It is “against this backdrop,” the IMF added, that “societies may experience rising polarization, erosion of trust in government, or social unrest. These factors complicate sound economic policymaking and pose risks to macroeconomic stability and the functioning of society.”
Reducing inequality “is crucial for policymakers to strengthen public trust and support social cohesion,” the IMF stressed. “Governments need to provide everyone with a fair shot—enabling all individuals to reach their potential.”
“The pandemic has confirmed the merits of equal access to basic services—healthcare, quality education, and digital infrastructure—and of inclusive labor markets and effective social safety nets,” the IMF noted. “Better performance in these areas has enhanced resilience to the pandemic and is key for the economic recovery to benefit all and to strengthen trust in government.”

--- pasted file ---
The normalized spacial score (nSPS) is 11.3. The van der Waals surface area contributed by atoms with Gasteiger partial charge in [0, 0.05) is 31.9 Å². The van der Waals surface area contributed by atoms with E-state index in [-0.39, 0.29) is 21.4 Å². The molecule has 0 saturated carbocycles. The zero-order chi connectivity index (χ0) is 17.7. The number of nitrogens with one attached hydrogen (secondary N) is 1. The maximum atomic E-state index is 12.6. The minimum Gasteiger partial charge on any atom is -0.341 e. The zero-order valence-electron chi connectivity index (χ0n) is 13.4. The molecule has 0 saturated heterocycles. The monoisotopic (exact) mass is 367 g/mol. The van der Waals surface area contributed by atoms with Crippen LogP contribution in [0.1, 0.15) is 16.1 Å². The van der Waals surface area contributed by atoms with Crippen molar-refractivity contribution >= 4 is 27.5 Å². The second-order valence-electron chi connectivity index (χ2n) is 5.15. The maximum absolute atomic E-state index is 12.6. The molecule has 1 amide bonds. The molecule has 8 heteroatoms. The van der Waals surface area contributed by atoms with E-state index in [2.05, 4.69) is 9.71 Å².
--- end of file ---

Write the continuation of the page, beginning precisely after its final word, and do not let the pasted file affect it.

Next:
“In the months ahead,” the IMF said, universal access to inoculation “will be decisive.”
While “cross-country surveys administered before the pandemic suggest that respondents in advanced and emerging market economies have long expressed favor for more tax-financed spending on education, healthcare, and old-age care, and more progressive taxation,” the IMF wrote that “popular support for better public services… has likely risen” in the past year due to increased “attention on governments and their ability to respond to the crisis.”
“Public finances have been weakened in most countries as a result of the pandemic,” but the IMF said that “many countries will need to raise additional revenues and improve spending efficiency… to support inclusive growth in a context of tighter fiscal space.”
Policymakers, the IMF added, “should recognize that various aspects of inequality (income, wealth, opportunity) are mutually reinforcing and create a vicious circle.”
Policy interventions should therefore combine “predistributive” policies that affect incomes before taxes and transfers, such as increasing employment and wages, as well as redistributive policies, such as taxing the rich to expand and improve the provision of public goods.